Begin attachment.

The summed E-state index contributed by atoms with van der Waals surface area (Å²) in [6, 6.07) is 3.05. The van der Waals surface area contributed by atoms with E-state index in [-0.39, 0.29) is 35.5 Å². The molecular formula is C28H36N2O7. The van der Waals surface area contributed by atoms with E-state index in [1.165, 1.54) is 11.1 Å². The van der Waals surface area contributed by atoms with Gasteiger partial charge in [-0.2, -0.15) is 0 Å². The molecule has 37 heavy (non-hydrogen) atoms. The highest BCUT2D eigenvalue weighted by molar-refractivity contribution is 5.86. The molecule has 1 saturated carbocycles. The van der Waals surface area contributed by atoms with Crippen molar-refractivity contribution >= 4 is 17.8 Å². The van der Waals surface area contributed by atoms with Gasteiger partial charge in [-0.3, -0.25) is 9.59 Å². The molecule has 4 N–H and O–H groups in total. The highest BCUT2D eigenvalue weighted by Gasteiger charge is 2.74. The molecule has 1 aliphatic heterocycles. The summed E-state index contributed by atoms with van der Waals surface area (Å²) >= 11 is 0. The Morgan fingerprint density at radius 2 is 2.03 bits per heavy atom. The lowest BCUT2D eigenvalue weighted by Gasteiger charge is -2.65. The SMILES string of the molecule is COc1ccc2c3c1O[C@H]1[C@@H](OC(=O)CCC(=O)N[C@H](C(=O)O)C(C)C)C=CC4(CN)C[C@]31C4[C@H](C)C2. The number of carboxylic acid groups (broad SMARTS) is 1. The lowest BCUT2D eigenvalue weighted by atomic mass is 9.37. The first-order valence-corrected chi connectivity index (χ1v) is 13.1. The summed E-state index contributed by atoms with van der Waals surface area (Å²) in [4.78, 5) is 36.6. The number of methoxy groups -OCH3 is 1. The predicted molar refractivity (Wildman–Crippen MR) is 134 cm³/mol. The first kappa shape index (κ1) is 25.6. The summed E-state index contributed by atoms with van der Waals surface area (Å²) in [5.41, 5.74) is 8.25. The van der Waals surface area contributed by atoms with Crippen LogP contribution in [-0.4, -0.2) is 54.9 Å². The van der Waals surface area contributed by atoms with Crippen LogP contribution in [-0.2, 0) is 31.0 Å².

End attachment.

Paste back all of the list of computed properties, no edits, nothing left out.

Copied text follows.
The summed E-state index contributed by atoms with van der Waals surface area (Å²) in [6, 6.07) is 3.05. The van der Waals surface area contributed by atoms with E-state index in [-0.39, 0.29) is 35.5 Å². The molecular formula is C28H36N2O7. The van der Waals surface area contributed by atoms with E-state index in [1.165, 1.54) is 11.1 Å². The van der Waals surface area contributed by atoms with Gasteiger partial charge in [-0.2, -0.15) is 0 Å². The molecule has 37 heavy (non-hydrogen) atoms. The highest BCUT2D eigenvalue weighted by molar-refractivity contribution is 5.86. The molecule has 1 saturated carbocycles. The van der Waals surface area contributed by atoms with Crippen molar-refractivity contribution >= 4 is 17.8 Å². The van der Waals surface area contributed by atoms with Gasteiger partial charge in [-0.3, -0.25) is 9.59 Å². The molecule has 4 N–H and O–H groups in total. The highest BCUT2D eigenvalue weighted by Gasteiger charge is 2.74. The molecule has 1 aliphatic heterocycles. The summed E-state index contributed by atoms with van der Waals surface area (Å²) >= 11 is 0. The Morgan fingerprint density at radius 2 is 2.03 bits per heavy atom. The lowest BCUT2D eigenvalue weighted by Gasteiger charge is -2.65. The SMILES string of the molecule is COc1ccc2c3c1O[C@H]1[C@@H](OC(=O)CCC(=O)N[C@H](C(=O)O)C(C)C)C=CC4(CN)C[C@]31C4[C@H](C)C2. The number of carboxylic acid groups (broad SMARTS) is 1. The lowest BCUT2D eigenvalue weighted by atomic mass is 9.37. The first-order valence-corrected chi connectivity index (χ1v) is 13.1. The summed E-state index contributed by atoms with van der Waals surface area (Å²) in [4.78, 5) is 36.6. The number of methoxy groups -OCH3 is 1. The predicted molar refractivity (Wildman–Crippen MR) is 134 cm³/mol. The first kappa shape index (κ1) is 25.6. The summed E-state index contributed by atoms with van der Waals surface area (Å²) in [5.41, 5.74) is 8.25. The van der Waals surface area contributed by atoms with Crippen LogP contribution in [-0.4, -0.2) is 54.9 Å². The van der Waals surface area contributed by atoms with Crippen LogP contribution in [-0.2, 0) is 31.0 Å².